Thursday, June 8, 2017

Medical Device sponsored by MIN-Corps presents at International Conference

Gabriel Vidal (CSE 16) presented the results of his teams senior biomedical engineering design project at the Global Conference on Myositis (GCOM) from May 5-8, 2017. The annual conference focuses on updating cutting-edge research in all areas of myositis, a type of muscle weakness. Gabriel and his teams research focused on the early detection of soft tissue calcinosis, a debilitating type of soft-tissue calcification that 40% of patients with juvenile dermatomyositis experience. It is crucial to identify the onset of calcinosis early as it becomes increasingly hard to resolve as it progresses in size, density and numbers throughout the soft tissues.

The year-long biomedical engineering project by Gabe and his teammates, which they completed with support from MIN-Corps, attempted to design a practical solution to this problem. At the end of the year, Gabe and his team presented a prototype of the device which was designed to detect the onset of calcification by measuring the electrical impedance of tissue. The device operates by placing clinical grade electrodes on the skin, and then, by applying a small current into the skin and measuring the resulting voltage value to analyze the impedance of the skin. Tests with synthetic tissue indicated that the device could distinguish between physiologically relevant concentration changes of calcium phosphate based on the way the impedance changes with the frequency of the applied current.

Gabe, presenting his poster at the conference.
Gabriel describes the conference in his own words:
The conference began with a Juvenile Myositis Pre-Conference Workshop sponsored by the Cure JM Foundation, where important new developments in the areas of research concerning juvenile myositis were shared. The room was set up like a lecture hall, with desks stretching one hundred feet in every direction, and two large screens surrounding a podium where leading experts presented their visions for the future of myositis research. This continued during the main session and these experts taught and informed one another, cultivating new ideas and creating new connections. By the time of my presentation on Saturday morning I had learned much about a disease which I had little deep understanding of before, and became versed in the landscape of the current research. With this new found knowledge base, I presented my device and connected to the myositis community, offering comfort to families affected by the disease and forming new relationships for researchers who would benefit from our device.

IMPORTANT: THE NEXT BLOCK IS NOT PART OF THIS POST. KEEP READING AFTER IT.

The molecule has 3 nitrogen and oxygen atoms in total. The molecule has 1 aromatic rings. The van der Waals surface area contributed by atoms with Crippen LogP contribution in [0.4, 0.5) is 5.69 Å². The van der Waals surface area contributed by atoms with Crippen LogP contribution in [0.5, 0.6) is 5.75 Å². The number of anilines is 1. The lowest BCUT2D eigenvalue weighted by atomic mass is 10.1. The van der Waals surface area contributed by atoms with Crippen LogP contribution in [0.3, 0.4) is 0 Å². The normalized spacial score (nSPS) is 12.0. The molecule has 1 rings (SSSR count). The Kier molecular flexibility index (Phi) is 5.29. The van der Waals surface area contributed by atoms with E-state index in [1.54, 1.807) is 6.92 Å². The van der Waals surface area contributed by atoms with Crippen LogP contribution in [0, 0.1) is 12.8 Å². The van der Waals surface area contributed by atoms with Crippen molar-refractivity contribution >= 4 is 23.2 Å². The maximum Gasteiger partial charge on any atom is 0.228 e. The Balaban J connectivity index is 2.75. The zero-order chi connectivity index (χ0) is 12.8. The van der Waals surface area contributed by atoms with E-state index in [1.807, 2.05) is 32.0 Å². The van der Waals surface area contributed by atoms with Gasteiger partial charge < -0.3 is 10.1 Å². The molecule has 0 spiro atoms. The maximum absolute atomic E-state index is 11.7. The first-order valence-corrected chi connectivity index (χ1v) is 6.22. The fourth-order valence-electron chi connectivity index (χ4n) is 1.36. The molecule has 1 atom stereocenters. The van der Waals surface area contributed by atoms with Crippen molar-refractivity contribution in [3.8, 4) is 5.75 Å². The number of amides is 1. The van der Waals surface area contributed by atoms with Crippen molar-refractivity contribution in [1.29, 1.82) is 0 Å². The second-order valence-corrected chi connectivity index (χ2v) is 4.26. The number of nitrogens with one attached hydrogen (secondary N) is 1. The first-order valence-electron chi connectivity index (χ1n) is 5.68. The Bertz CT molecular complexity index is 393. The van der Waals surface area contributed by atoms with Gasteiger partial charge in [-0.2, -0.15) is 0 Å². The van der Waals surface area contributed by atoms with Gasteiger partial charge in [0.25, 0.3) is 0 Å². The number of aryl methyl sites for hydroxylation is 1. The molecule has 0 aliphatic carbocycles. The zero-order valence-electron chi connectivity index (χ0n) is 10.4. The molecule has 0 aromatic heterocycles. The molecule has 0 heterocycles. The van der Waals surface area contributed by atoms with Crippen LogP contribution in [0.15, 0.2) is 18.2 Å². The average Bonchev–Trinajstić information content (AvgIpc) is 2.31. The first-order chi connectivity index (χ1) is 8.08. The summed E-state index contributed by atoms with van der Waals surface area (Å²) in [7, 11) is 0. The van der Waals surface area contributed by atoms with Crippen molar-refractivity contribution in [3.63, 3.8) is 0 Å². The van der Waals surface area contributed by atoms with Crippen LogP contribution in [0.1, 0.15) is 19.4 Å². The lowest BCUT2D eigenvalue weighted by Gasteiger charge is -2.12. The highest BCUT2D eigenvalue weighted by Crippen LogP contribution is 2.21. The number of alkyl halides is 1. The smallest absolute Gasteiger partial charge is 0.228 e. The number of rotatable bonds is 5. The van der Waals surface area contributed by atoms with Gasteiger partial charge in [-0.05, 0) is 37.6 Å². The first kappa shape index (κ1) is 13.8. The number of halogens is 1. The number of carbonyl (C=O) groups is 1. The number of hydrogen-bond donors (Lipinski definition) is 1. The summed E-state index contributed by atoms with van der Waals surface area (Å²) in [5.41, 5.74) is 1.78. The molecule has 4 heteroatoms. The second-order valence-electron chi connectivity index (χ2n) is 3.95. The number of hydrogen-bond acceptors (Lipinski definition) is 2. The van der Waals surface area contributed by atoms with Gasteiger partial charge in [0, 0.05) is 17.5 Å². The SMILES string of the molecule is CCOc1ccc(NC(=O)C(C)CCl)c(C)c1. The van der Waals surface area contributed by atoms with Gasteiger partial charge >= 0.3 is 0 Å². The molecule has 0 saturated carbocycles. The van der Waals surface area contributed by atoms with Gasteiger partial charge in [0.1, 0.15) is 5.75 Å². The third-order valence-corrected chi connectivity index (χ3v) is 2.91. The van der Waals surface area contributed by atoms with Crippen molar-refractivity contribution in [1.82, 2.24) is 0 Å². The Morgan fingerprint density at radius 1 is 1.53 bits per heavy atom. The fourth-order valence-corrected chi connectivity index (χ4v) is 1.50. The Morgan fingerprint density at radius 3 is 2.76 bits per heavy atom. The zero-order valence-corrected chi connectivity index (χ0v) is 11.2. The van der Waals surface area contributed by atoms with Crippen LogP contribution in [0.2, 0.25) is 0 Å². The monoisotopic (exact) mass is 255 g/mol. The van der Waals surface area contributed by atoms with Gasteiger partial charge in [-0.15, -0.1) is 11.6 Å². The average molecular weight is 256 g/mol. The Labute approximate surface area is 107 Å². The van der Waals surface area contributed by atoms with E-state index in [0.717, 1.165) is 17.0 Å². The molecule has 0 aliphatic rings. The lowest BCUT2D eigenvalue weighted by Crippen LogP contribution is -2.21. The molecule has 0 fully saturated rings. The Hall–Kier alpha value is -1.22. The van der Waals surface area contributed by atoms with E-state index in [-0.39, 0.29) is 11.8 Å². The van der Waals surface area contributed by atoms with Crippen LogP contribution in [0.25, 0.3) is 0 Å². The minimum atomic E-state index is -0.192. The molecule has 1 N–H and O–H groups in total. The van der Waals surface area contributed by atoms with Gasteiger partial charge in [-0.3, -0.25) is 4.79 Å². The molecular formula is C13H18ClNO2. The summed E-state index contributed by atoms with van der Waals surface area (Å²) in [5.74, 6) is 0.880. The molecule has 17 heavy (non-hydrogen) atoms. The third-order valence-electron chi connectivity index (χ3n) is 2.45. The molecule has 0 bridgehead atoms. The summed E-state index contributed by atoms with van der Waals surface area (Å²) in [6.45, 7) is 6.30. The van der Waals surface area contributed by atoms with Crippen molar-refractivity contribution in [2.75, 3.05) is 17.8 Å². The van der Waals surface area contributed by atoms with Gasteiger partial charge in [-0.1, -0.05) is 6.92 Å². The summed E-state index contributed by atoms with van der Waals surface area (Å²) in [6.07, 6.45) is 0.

Possibly having been the only engineer presenting at this conference, senior members of the community expressed to me their excitement for this mixing of scientific professions that I was able to represent. Afterward, during the breakout session I attended, scientists gathering on an international scale in collaboration to discuss important goals, a discussion in which I was able to voice my unique perspective as a biomedical engineer.
The team responsible for this project were Gabriel Vidal, Alexander Nelson, Nathaniel Carlson, Jacob Heffernan, Clara Lee, with industry primary investigator Mauris N DeSilva, PhD and clinical primary investigator Olcay Y Jones, MD PhD. As Dr. DeSilva describes, it is essential to bring innovative technologies for improving disease outcomes.  JDM is a rare disease and like many other orphan diseases, the funding and resources on these patients are challenging.  The current work presented by Gabe is significant as it exemplifies that cross-disciplinary communications are essential to nurture new, fresh ideas for patient centered care. We are thankful and very proud of the accomplishments by the students and appreciate the generous support from MIN-Corps.

The team is looking forward to continue the work to take their technology to the next level and all the way to clinical application.